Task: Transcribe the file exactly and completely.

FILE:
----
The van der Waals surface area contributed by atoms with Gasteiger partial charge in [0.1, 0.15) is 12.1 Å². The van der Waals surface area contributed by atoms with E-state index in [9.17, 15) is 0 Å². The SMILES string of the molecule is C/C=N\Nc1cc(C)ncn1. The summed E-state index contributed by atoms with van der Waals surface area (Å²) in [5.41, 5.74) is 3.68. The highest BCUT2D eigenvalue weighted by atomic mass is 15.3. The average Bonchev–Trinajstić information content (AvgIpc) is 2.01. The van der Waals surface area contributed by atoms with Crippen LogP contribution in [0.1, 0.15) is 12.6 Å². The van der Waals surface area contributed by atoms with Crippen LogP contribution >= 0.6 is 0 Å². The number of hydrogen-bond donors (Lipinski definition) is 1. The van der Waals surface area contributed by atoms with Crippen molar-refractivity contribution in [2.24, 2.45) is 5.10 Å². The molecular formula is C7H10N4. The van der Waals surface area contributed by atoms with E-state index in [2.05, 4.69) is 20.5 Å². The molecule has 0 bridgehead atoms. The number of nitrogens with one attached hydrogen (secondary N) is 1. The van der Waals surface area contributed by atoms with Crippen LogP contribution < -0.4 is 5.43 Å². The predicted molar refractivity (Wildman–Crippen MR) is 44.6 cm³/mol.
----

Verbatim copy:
The van der Waals surface area contributed by atoms with Gasteiger partial charge in [0.1, 0.15) is 12.1 Å². The van der Waals surface area contributed by atoms with E-state index in [9.17, 15) is 0 Å². The SMILES string of the molecule is C/C=N\Nc1cc(C)ncn1. The summed E-state index contributed by atoms with van der Waals surface area (Å²) in [5.41, 5.74) is 3.68. The highest BCUT2D eigenvalue weighted by atomic mass is 15.3. The average Bonchev–Trinajstić information content (AvgIpc) is 2.01. The van der Waals surface area contributed by atoms with Crippen LogP contribution in [0.1, 0.15) is 12.6 Å². The van der Waals surface area contributed by atoms with Crippen LogP contribution >= 0.6 is 0 Å². The number of hydrogen-bond donors (Lipinski definition) is 1. The van der Waals surface area contributed by atoms with Crippen molar-refractivity contribution in [2.24, 2.45) is 5.10 Å². The molecular formula is C7H10N4. The van der Waals surface area contributed by atoms with E-state index in [2.05, 4.69) is 20.5 Å². The molecule has 0 bridgehead atoms. The number of nitrogens with one attached hydrogen (secondary N) is 1. The van der Waals surface area contributed by atoms with Crippen LogP contribution < -0.4 is 5.43 Å². The predicted molar refractivity (Wildman–Crippen MR) is 44.6 cm³/mol.